How to Make a Budget
Understanding how to make a budget is one of the first steps to securing financial freedom. Whether your goals are to save for a family vacation, pay off debt or move to your dream home, creating a budget can help you make these goals come true.
Don’t worry if you feel overwhelmed about it all – here, we break down the steps, including modifying common budgeting styles, to help you find one that you’ll want to stick with.
How Do You (And Should You) Budget Your Money?
No matter which method you use, at its core, making a budget involves following a simple framework:
1. Track and Calculate Your Expenses
This first step is classic budgeting 101: understanding where your money goes. It’ll be hard to determine a realistic spending and saving plan if you don’t understand how you’re currently allocating your funds.
You don't need a complex system to track your expenses – check your bank or credit card statements to help decide what you spend each month. Don’t forget to look at any investment accounts or automated savings you already have and your bills for any fixed expenses.
Ideally, you want to come up with three months’ worth of expenses so you can get a better picture of the averages you spend in certain categories. For example, if you spent $100, $200 and $150 in gas in October, November and December, then you can estimate that you tend to spend about $150 each month.
Do the same with other spending categories, including monthly debt such as credit card payments.
2. Find Your After-Tax Income
Figuring out your net income is simple if you have a full-time job. Take a look at your pay stubs or bank statements if you have direct deposit. Add in any deductions you make for health insurance, life insurance, and any retirement savings so you have an idea of what you’re spending overall.
For those who have multiple sources of income (such as those who are self-employed or work side gigs), add them all together and subtract any business expenses and taxes you’ll need to pay.
By getting a general spending overview, you’ll recognize the categories where you’re prioritizing your wealth, and learn whether or not you need to cut spending or start rearranging your funds.
3. Determine Your Savings Goals
Sit down and take a look at what’s going on during the next few years. Are there any goals or milestones you want to reach? For example, you want to surprise your spouse with a trip to Paris on your 10th wedding anniversary by the end of next year. Or maybe you’re looking to buy your dream house in the next five years.
Take this time to look at how much it’ll cost you to achieve these goals, and break it down. For example, let’s say the trip to Paris will set you back $5,000 – how much will you need to set aside each month to pay for it in a year? For your dream home, is it realistic to save up for a 20% down payment within the next five years?
If you have loans you’re paying off, take this time to write them down, including the minimum payments and how much you’ve been putting toward them. How much can you save each paycheck without going into any debt?
4. Plan Out a Budget
Now’s the time for the moment you've been waiting for: to look at whether your spending aligns with your goals and within your means. In other words, add up all your expenses, plus money you want to set aside for savings goals, and compare it with your take-home pay.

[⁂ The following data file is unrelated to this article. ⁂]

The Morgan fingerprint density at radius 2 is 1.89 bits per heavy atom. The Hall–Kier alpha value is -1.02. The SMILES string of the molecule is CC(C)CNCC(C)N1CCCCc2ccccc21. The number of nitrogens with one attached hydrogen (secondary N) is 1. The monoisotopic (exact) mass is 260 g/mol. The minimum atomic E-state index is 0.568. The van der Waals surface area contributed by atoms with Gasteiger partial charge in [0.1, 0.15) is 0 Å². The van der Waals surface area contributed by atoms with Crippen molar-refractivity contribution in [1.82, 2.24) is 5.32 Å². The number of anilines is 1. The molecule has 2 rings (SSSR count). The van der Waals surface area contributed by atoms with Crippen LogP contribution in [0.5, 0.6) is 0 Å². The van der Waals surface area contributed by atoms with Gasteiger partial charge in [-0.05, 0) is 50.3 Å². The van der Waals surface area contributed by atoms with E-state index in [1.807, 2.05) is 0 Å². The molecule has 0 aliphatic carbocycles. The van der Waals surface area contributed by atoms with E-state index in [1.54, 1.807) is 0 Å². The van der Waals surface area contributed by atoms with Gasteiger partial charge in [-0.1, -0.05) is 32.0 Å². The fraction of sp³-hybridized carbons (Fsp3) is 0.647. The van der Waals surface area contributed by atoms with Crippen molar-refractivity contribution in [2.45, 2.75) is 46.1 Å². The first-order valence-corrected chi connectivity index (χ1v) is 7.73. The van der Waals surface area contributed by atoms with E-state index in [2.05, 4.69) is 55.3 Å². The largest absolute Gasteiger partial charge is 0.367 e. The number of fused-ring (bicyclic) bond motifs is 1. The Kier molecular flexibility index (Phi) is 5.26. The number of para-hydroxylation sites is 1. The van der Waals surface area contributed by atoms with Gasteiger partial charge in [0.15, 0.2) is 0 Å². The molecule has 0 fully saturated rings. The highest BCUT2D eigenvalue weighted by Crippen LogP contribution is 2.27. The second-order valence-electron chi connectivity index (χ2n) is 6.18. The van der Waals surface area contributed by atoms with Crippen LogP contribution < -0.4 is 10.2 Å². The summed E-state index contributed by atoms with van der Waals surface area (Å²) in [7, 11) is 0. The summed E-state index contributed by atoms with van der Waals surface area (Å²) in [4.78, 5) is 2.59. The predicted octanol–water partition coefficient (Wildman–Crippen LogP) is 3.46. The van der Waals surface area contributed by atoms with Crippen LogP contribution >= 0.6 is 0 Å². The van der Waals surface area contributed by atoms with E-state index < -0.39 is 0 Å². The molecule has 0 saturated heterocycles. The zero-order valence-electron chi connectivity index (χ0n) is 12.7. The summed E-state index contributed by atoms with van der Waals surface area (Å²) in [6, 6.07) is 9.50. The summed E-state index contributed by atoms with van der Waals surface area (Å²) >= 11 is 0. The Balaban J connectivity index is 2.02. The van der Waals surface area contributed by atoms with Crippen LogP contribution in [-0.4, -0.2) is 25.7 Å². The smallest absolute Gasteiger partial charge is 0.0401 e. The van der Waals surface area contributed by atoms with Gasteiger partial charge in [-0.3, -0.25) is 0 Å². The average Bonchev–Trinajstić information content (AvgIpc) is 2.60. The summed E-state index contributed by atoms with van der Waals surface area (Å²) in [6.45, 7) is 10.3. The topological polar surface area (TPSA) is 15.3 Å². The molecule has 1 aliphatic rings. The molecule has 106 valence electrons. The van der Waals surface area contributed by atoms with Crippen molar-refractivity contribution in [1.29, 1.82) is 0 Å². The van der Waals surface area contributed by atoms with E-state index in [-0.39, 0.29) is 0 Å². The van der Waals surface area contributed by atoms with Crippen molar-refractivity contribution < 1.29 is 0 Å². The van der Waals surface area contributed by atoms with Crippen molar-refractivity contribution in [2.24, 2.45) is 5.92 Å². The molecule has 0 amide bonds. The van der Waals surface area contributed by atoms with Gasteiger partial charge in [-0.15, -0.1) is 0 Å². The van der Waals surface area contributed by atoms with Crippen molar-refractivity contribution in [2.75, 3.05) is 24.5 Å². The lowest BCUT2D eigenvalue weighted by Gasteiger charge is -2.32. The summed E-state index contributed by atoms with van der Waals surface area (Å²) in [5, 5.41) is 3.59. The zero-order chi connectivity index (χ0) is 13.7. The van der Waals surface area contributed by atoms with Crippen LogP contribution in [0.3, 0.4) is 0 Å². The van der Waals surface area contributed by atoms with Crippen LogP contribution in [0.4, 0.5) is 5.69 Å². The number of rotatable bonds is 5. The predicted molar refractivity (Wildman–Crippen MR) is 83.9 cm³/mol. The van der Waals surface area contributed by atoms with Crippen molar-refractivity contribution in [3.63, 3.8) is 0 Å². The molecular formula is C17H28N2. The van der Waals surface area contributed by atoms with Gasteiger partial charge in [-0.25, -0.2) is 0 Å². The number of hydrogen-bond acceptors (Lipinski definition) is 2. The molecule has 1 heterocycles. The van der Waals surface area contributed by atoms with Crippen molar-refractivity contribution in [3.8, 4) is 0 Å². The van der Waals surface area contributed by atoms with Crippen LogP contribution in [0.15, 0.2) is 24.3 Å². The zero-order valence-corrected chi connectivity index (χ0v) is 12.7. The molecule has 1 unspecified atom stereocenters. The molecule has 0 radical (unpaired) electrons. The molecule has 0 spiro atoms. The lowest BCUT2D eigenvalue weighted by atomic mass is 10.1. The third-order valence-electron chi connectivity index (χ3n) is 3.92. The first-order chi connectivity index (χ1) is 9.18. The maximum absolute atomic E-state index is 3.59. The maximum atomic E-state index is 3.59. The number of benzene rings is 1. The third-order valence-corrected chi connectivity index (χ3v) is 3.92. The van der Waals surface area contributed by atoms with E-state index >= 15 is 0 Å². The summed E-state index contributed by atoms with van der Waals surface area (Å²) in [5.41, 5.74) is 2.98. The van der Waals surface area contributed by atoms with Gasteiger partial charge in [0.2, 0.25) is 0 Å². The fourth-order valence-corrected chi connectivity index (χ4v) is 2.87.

If your expenses are greater than your income, it’s time to figure out how to trim your expenses or loosen up on your savings goals. If there’s extra money, work out where to allocate the rest of the funds.
Once you’ve determined where you’ll allocate your money in any given month, you’ve got yourself a budget.
5. Track Your Progress and Refine as Needed
A budget isn’t a static entity – it can vary depending on your circumstances. Maybe you got a raise and now need to figure out where to allocate the extra cash, or the holidays are coming up and you need to set aside some savings for gifts. This is why it’s helpful to revisit your budget month-to-month, compare it with how much you spent – find an easy way to track your spending – and adjust if you need to. Keep in mind, there are also great resources available to track your progress and financial savings, like Rocket HQ or enabling bank notifications.
How the 50/20/30 Rule Can Help
Many folks who need financial planning help may have heard about this popular type of budgeting.
The 50/20/30 rule represents the percentage of your income you should allocate for certain aspects of your budget – 50% should go toward your necessities, 20% toward savings, and 30% toward your wants.
So, the majority of your budget should go toward items like housing, food, insurance and transportation. The part allocated toward your savings also includes any debt repayment – think car loans and credit card bills. The rest then can go toward wants like vacations and new gadgets.
What tends to make this type of budgeting popular is that it’s a fairly straightforward guideline and leaves some room for flexibility. Given that, you may find that it won’t work for your circumstances –maybe you're looking for more aggressive solutions with debt payoff or your savings goals.
If that’s the case, feel free to ditch this method and find something better suited for your needs. At the end of the day, it’s your money – do whatever you want with it in a way that aligns with your goals. Besides, figuring how to set a budget requires that you are aware of all the money that comes in and out of your hands and being honest with what is or isn't working. As long as you keep learning new ways to improve your situation and stay up to date on your spending, your budget acts as your ally toward a sound (and exciting!) financial future.
Check out our financial smarts center for more articles on budgeting and securing your finances to achieve your goals.
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